A Dutch pancake – Yes, it was enormous!
I love people-watching, especially in new surroundings, and I noticed a mix of locals and out-of-towners, so the place wasn’t a bad choice to start off our stay. We stuck around at the restaurant going over my suggestions for sightseeing, until it was a good time to go check-in at the apartment. While looking for the perfect AirBnB and location, we had initially tried to stay on a houseboat (how cool would that be?!), but the two we had found were already booked. I really want to try and make this option happen out the next time we take another trip here.
How cool would it be to live or even just stay a weekend on a houseboat?! We'll be doing this next time!
After checking in, we went on a walk around the city center and major plazas to explore and see what was around. Our first stop was Museumplein, shown in the photo below with the famous Rijksmuseum peaking out in the background. The Van Gogh Museum is also located here, with the largest collection of the artist’s work. Book your entrance tickets in advance for all museums in order for guaranteed entrance.
As I mentioned earlier, the “I amsterdam” signs are located in two places. The first being at the airport and the second is pictured here at Museumplein. Perfect place for people-wathcing. If you want to avoid the crowds, I would opt for the sign at the airport.
We did wait our turn to get a few snaps in, and then made our way to walk around the exteriors of the museums and take in the architecture.
We found a third “I amsterdam” on a bench as we were walking away from Museumplein!
One thing I haven’t brought up yet is important to take note of before you get injured – or just embarrassed like I did. The Dutch are very avid bike-riders and take it just as seriously, if not more, as driving. Amsterdam is a pretty green city and more people use bikes than cars. There is a special culture with riding a bike and you will learn quickly that you cannot accidentally walk along the bike lane – I learned the hard way, no injury involved.
A bike and scooter parking lot. You can find these types of lots all around the city. There is even a bike parking garage close to the train station and port – great innovative ideas for a cleaner and safer environment. Other cities should use this as an example.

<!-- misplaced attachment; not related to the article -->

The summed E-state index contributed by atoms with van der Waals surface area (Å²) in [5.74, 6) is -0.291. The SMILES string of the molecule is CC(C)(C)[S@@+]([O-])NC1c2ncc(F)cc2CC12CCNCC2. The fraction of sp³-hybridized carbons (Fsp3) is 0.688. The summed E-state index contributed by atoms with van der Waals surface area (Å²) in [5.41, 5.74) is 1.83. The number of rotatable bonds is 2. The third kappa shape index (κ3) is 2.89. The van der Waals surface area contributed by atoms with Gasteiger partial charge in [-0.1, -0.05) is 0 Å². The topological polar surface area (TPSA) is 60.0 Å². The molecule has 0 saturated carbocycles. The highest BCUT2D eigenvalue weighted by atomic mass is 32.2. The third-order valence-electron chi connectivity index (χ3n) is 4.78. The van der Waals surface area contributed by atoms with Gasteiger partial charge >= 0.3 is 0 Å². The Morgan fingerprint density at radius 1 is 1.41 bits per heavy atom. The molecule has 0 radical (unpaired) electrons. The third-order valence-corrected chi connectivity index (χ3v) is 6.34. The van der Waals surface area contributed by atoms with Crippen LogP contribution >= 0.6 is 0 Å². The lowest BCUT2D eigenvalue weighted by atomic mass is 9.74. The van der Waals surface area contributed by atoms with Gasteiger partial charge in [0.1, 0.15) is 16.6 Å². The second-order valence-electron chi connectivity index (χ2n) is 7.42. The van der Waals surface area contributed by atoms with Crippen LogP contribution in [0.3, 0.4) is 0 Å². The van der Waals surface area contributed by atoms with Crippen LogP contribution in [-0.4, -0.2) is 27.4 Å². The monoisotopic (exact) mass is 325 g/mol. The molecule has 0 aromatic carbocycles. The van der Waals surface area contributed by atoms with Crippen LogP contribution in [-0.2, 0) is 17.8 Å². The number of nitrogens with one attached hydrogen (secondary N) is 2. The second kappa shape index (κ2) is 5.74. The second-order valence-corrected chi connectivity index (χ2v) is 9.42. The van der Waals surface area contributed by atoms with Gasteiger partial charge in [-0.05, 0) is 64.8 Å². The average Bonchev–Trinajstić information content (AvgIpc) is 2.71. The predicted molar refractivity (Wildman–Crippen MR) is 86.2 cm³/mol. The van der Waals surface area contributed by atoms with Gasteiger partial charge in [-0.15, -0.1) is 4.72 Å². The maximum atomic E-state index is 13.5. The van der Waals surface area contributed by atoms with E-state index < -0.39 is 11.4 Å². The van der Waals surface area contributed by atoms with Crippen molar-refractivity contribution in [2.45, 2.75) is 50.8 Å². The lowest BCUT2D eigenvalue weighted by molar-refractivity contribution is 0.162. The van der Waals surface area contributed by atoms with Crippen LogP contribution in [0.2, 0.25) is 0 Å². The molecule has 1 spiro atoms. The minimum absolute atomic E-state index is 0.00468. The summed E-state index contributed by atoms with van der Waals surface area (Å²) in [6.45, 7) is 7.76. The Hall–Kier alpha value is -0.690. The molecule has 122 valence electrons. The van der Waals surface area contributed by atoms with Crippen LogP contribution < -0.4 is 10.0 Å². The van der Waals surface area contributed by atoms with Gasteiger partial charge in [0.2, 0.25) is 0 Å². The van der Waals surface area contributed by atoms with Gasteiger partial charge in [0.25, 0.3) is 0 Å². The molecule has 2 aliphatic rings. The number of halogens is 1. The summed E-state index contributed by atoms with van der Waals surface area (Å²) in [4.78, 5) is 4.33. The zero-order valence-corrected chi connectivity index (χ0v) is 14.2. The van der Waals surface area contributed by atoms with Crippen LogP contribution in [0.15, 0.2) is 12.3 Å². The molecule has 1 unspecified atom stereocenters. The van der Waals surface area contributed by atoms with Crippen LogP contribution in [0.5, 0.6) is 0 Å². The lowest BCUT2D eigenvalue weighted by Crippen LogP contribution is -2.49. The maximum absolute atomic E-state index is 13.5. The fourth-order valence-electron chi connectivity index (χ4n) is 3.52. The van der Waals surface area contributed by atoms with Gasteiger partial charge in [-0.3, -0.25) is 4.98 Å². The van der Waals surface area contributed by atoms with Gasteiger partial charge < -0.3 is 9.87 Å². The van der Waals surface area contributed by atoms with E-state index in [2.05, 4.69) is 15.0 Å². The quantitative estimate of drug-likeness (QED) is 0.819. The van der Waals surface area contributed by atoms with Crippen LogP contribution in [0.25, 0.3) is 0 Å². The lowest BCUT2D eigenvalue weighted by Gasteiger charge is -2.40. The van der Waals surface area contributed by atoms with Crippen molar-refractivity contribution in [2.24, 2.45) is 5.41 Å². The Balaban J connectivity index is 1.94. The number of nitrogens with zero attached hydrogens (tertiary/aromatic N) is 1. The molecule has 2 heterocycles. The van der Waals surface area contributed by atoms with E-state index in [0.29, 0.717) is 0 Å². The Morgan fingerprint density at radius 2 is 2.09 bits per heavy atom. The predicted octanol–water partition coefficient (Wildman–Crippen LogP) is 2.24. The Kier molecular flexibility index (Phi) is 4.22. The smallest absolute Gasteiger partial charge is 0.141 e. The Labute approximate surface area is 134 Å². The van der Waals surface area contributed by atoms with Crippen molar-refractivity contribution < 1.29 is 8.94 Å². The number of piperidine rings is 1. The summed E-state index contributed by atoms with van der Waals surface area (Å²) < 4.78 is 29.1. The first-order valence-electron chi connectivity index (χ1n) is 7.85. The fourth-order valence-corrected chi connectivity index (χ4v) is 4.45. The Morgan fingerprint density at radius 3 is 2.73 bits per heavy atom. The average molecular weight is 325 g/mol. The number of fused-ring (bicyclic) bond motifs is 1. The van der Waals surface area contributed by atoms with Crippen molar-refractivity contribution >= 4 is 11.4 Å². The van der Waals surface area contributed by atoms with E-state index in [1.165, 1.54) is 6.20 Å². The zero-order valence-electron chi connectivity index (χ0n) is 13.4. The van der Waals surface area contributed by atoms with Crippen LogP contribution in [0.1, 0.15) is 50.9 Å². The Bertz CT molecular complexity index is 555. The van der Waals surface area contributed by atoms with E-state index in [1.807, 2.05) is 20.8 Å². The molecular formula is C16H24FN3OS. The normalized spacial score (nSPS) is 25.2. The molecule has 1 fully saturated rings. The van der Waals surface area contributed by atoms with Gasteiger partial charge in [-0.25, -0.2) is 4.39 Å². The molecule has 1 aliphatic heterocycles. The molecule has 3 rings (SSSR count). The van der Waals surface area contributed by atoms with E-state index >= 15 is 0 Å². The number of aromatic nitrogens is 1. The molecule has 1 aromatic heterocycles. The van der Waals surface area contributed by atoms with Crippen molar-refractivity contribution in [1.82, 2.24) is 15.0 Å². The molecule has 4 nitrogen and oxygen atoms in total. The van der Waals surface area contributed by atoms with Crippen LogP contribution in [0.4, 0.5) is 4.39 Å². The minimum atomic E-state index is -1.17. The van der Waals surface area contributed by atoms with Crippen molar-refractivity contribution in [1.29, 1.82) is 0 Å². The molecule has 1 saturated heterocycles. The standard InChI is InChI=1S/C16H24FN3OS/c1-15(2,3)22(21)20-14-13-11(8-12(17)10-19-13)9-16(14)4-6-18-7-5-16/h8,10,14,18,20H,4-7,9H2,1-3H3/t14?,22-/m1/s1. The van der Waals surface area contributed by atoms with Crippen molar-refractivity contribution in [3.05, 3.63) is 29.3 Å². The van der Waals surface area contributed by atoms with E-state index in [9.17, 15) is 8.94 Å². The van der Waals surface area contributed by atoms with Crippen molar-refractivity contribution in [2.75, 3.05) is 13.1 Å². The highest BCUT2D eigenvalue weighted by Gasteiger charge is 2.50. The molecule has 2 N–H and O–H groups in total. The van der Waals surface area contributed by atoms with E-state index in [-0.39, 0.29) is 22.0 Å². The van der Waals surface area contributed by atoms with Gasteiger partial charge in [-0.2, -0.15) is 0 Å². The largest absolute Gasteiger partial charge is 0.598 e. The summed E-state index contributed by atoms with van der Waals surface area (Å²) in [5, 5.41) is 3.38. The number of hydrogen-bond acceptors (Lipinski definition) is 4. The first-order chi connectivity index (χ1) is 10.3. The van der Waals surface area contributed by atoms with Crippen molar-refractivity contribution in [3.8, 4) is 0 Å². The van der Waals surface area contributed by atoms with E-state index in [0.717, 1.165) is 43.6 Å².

After our Museumplein exploration, we walked around the area by our apartment. We stumbled upon the Heineken Brewery, called the Heineken Experience. The red brick building is massive, providing daily tours of the brewery with tastings included at the end. You can also make reservations for special events that includes a boat tour along the canals. I would definitely like to take a tour the next time I’m back.
These types of signs should be placed throughout the city for tourists to be aware…or just for me to stop walking on the red bike lanes.
After looking at a map, we thought the Heinekin Experience building was further out of the city, but it was literally around the corner from our apartment and near the grocery store we stopped at to buy food for the weekend. The one thing I can distinctly remember about the grocery store is that there was a large walk-in refrigerator filled with all diary products from milk to yogurt and cheese. I don’t think I’ve ever seen one of those before and specifically for customers.
The meeting spot for our tour group, in front of what use to be the gate of the city. The castle-looking structure is now a restaurant and cafe called De Waag.
During our second day, we started off with a guided walking tour. These are the best kind of tours because it’s by donation only and given by a local, taking us to places we might miss, including where exactly the hidden church is inside the Begijnhof courtyard, which building is claimed to be the oldest and one of the smallest in the city, and a little history on the Red Light District. It was an excellent tour, and below you will find some highlights from the tour.